Common sense breaks out. No, really.

Common sense breaks out. No, really.

1st April 2015

Compassion in British Politics: who will stand for the poorest in May 2015

Last night the CSJ hosted our pre-election debate, Compassion in British Politics: who will stand for the poorest in May 2015?  The superb Sarah Montague took to the Chair, drawing out key observations and insight from Tim Montgomerie  and Lord Maurice Glasman.  It was as sane and sensible a discussion as you’re likely to hear during the course of the general election campaign.  Here are a few of the highlights and observations:

  • Through the Red Tory and Blue Labour initiatives we knew this already, but I was reminded again last night that the Right of the Labour party and the Left of the Conservative party could be its own party.  There was talk from Lord Glasman about a ‘war cabinet’ between the two parties and although he said diplomatically that it ‘hadn’t been a good conversation’ when he raised it with his Leader, there was lots of common ground between the panellists.  With the Left moving further Left and the Right to the Right, perhaps a new home might emerge for those nearer the centre.  Stranger things have happened.
  • Both Tim Montgomerie and Lord Glasman argued that politics is failing because it views the world in materialist rather than relational terms. The current approach is to consider people as consumers, workers or taxpayers, rather than fathers, mothers, philanthropists etc.  How this translates to policy and the heat of a general election campaign is a different matter.
  • Maurice also argued that we need to switch from incentives to vice to incentives to virtue in our society.  He said that we reward the bad and overlook the good.  This is a particular problem in the market and with the current capitalist system more broadly.
  • He also criticised the Conservatives for failing to apply its critique of the State to the market, in which vice not virtue is rewarded.  Tim added that one of the reasons capitalism is brought into disrepute is the lack of downward mobility, as well as upward mobility.  When do we see the rich get poorer or our powerful institutions fail, he asked?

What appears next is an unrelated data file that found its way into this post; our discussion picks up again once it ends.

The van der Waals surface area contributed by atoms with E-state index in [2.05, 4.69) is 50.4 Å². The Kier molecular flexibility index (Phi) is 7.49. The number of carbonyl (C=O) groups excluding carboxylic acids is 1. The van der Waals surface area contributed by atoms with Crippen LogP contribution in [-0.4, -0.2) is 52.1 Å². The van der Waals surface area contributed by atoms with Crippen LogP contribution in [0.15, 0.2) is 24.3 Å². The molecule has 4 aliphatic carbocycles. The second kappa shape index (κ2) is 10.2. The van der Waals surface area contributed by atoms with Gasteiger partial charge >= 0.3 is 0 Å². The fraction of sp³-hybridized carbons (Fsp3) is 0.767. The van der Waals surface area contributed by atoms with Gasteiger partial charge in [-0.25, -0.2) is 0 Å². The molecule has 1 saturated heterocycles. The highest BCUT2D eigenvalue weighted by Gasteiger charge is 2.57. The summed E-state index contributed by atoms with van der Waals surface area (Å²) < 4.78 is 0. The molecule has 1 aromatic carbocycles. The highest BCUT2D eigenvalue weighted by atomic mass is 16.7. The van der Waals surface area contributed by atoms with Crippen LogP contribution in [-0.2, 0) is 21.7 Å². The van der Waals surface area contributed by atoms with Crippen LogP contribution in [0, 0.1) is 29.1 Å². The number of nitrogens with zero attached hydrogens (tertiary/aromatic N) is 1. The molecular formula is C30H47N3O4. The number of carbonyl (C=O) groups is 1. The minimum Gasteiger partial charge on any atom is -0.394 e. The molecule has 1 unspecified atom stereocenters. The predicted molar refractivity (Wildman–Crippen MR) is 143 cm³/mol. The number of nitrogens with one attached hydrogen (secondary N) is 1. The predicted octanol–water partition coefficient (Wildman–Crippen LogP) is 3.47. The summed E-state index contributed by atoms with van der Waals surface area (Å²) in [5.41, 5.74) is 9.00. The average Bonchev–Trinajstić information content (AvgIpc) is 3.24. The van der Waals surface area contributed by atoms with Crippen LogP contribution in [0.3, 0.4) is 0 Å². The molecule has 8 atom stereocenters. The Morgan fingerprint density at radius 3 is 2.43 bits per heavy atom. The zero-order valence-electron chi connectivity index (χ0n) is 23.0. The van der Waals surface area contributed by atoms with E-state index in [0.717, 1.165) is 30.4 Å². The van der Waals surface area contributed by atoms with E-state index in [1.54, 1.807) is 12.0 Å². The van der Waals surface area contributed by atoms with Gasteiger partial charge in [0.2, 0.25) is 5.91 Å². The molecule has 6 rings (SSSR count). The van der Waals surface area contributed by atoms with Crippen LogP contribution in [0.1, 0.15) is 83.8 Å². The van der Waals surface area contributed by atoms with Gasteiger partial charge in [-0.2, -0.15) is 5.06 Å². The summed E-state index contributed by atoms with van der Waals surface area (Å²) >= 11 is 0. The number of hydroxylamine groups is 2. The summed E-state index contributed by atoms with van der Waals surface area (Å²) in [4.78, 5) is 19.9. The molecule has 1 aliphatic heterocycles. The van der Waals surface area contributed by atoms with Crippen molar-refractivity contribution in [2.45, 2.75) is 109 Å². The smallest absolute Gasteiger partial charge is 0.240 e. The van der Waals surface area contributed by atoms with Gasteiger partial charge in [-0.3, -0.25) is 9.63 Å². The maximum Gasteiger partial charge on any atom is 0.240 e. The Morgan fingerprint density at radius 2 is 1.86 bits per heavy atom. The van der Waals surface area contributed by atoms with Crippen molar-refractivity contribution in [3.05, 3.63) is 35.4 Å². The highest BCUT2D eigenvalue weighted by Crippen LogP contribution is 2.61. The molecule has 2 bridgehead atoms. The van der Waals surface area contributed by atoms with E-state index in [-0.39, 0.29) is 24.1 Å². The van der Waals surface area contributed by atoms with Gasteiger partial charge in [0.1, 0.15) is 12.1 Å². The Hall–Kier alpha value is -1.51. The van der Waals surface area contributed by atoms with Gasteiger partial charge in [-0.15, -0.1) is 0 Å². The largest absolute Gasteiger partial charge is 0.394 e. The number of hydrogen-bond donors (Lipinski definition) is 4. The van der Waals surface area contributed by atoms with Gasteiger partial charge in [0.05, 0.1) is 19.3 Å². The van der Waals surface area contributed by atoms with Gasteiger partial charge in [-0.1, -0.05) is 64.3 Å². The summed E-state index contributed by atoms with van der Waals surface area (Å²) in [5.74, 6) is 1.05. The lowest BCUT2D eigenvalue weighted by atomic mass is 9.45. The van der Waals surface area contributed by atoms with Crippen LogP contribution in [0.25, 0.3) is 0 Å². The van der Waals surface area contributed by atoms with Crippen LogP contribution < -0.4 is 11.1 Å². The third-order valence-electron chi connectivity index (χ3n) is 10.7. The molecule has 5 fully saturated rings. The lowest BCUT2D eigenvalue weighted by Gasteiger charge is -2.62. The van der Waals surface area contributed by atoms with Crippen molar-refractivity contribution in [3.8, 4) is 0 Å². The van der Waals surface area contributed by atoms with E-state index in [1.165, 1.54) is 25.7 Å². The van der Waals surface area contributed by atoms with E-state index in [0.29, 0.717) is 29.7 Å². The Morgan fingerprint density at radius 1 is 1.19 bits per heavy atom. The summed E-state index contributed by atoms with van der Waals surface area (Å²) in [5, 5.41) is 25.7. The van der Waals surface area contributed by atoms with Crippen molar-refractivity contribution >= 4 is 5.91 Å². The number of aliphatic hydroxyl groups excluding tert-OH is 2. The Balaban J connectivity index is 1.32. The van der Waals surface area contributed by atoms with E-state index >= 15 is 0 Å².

• When asked what each would do as a top social justice priority if they entered Government, Tim identified a major housebuilding programme and Maurice opted for legislating to ensure big business Boards have more workers on them.  It’ll be fascinating to see if that makes its way into Labour’s manifesto.
  • Tim’s connection of housing and family policy is refreshing and a powerful way to make the argument to Conservatives about the need for the State to take a leading role.  If there aren’t enough places to live or decent living conditions in which families can thrive, he said, we’ll never back families as we should in this country.  A powerful argument.
  • Linked to this, a battle rages about how bold to be about family, especially in the Labour party.  One of the policy nuggets Maurice dug out was his attempt to have Labour back marriage in its manifesto by promising weekends away and holidays for married couples who pass anniversary milestones, funded by the taxpayer.  He suggested two weeks in Spain for those who had been together for 10 years.  Tim drew out the way in which the radical family policy a Conservative majority Government might have pursued – i.e. focusing on increasing familystability – has fallen victim to Liberal Democrats in Coalition.  I would add that a number of leading Conservatives share the same scepticism about these ideas, which is why at times people like Iain Duncan Smith and David Cameron fight for this as a minority within Cabinet.
  • The Labour manifesto hasn’t yet been signed off.  It seemed that people like Maurice and Jon Cruddas were still fighting hard for their ideas to win out.  With only 37 days to go, they better get a move on.  Much has also been reported about the late negotiations and re-drafting of the Conservative one too.
  • Both said UKIP threatened their parties and that whatever happens after May, both parties have to face up to some hard truths about what the UKIP rise says about the failure of politicians to connect to the everyday struggles of the electorate.
  • We ended with some predictions.  Maurice backed Ed Miliband to return Labour as the largest party.  Tim suggested a late swing to the Tories was possible, but he argued that where the polls are in two weeks is where they’re likely to stay.

One final point. Sarah Montague would have been a superb Chair for the election debates.  Her ability to get to the point and push speakers, but in a way that draws out sensible discussion, was refreshing. The country would stand a better chance of making an informed choice at this election with people like her at the media helm.

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